How 3D printing changed the face of 'ParaNorman'See all photos
There's Aardman in the UK, perhaps the best known amongst them, thanks to the success of signature series "Wallace and Grommit." Tim Burton has certainly been a proponent of the form as well, with a few projects under his belt, including the upcoming re-imagining of his own mid-'80s short film "Frankenweenie." And then there's "Coraline" / "The Nightmare Before Christmas" director Henry Selick, off the Laika payroll since 2009, who was hard at work on a project of his own, until it was unceremoniously shuttered this week by Disney. During production, Selick managed to maintain a fair amount of radio silence on the project, a rather admirable accomplishment, seeing as how practically everyone in the industry (if you can call it that) above the age of 25 has his or her fair share of war stories from competing studios. And as various employees' roles in the studio's most recent project begin to draw to a close, there's a sort of bittersweetness in the air, like the final days of summer camp, with animators and sculpture artists and 3D modelers preparing to move on to wherever the next job might take them.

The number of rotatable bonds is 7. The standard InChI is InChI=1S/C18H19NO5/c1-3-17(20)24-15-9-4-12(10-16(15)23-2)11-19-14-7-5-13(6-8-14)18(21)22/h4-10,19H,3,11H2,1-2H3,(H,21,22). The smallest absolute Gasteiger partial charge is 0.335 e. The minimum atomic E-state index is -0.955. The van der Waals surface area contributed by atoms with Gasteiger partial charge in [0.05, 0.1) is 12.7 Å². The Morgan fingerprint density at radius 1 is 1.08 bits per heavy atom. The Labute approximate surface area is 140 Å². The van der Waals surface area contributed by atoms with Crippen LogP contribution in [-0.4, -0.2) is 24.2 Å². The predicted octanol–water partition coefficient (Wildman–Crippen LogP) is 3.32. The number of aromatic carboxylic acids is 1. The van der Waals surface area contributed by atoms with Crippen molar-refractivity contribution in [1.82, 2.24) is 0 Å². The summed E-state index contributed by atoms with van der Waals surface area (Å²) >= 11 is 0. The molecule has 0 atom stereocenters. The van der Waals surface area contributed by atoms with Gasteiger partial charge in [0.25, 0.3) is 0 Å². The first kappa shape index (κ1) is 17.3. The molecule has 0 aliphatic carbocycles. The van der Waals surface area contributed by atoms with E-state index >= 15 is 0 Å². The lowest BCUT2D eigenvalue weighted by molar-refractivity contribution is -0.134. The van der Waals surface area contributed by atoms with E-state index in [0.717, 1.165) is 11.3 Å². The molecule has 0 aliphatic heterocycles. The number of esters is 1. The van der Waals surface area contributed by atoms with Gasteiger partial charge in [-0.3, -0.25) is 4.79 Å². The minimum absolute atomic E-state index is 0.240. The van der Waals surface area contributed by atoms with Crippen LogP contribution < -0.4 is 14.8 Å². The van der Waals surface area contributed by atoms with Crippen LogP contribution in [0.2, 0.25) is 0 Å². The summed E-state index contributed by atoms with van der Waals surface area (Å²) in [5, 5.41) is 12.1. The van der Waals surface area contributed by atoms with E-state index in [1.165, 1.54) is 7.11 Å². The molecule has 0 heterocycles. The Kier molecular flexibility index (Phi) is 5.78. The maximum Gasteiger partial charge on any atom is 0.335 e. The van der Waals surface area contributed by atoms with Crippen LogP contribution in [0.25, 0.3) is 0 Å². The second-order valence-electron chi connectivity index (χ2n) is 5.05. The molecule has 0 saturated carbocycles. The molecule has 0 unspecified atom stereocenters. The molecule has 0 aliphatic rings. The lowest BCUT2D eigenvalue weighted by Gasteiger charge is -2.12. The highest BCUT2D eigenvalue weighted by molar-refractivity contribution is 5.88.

Not that there's a particular abundance of on-site socializing, judging from our short, closely-guarded tour around the premises. The job of the stop-motion animator is, as one imagines, a fairly solitary undertaking. Behind black curtains and flashing red lights are closed sets consisting of a single human being bent over giant exterior and interior models for hours on end in the pursuit of cobbling together a few seconds of cinematic magic. From this perspective, not all that much has changed, the traditional image of a stop-motion animator moving arms and legs by barely calculable lengths, one frame at a time, is still the heart and soul of the process. The supporting technology, on the other hand, is a different story altogether, with animators monitoring their own Sisyphean progress seconds at a time on state-of-the-art production computers just off to the side.